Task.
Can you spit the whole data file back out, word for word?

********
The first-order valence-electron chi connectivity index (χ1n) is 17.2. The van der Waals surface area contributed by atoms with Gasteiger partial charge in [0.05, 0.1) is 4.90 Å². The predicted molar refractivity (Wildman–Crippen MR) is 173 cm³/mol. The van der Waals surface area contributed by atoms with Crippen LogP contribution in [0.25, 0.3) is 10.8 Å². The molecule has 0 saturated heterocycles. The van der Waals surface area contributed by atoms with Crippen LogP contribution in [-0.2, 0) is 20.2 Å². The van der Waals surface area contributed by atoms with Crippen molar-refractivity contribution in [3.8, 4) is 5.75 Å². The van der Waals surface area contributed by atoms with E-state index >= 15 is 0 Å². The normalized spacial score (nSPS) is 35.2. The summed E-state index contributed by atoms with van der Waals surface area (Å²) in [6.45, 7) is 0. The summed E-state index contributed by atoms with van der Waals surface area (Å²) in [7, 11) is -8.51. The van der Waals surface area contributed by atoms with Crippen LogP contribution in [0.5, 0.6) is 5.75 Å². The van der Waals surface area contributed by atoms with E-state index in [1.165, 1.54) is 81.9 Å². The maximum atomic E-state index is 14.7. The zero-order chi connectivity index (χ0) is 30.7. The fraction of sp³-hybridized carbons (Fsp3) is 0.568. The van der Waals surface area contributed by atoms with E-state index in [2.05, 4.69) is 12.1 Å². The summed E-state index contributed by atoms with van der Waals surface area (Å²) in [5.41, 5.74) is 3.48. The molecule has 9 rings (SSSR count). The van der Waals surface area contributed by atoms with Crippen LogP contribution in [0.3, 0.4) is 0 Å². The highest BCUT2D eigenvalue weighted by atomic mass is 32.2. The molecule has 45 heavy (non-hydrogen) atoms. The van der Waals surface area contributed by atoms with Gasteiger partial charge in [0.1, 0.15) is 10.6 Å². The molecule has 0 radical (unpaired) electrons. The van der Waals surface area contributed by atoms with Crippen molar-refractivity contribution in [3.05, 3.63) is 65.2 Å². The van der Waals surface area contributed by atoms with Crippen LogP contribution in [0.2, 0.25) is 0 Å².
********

The first-order valence-electron chi connectivity index (χ1n) is 17.2. The van der Waals surface area contributed by atoms with Gasteiger partial charge in [0.05, 0.1) is 4.90 Å². The predicted molar refractivity (Wildman–Crippen MR) is 173 cm³/mol. The van der Waals surface area contributed by atoms with Crippen LogP contribution in [0.25, 0.3) is 10.8 Å². The molecule has 0 saturated heterocycles. The van der Waals surface area contributed by atoms with Crippen LogP contribution in [-0.2, 0) is 20.2 Å². The van der Waals surface area contributed by atoms with Crippen molar-refractivity contribution in [3.8, 4) is 5.75 Å². The van der Waals surface area contributed by atoms with E-state index >= 15 is 0 Å². The normalized spacial score (nSPS) is 35.2. The summed E-state index contributed by atoms with van der Waals surface area (Å²) in [6.45, 7) is 0. The summed E-state index contributed by atoms with van der Waals surface area (Å²) in [7, 11) is -8.51. The van der Waals surface area contributed by atoms with Crippen LogP contribution in [0.5, 0.6) is 5.75 Å². The van der Waals surface area contributed by atoms with E-state index in [1.165, 1.54) is 81.9 Å². The maximum atomic E-state index is 14.7. The zero-order chi connectivity index (χ0) is 30.7. The fraction of sp³-hybridized carbons (Fsp3) is 0.568. The van der Waals surface area contributed by atoms with E-state index in [2.05, 4.69) is 12.1 Å². The summed E-state index contributed by atoms with van der Waals surface area (Å²) in [5.41, 5.74) is 3.48. The molecule has 9 rings (SSSR count). The van der Waals surface area contributed by atoms with Crippen LogP contribution in [0.3, 0.4) is 0 Å². The highest BCUT2D eigenvalue weighted by atomic mass is 32.2. The molecule has 45 heavy (non-hydrogen) atoms. The van der Waals surface area contributed by atoms with Gasteiger partial charge in [0.1, 0.15) is 10.6 Å². The molecule has 0 radical (unpaired) electrons. The van der Waals surface area contributed by atoms with Crippen molar-refractivity contribution in [3.05, 3.63) is 65.2 Å². The van der Waals surface area contributed by atoms with Crippen LogP contribution in [0.2, 0.25) is 0 Å².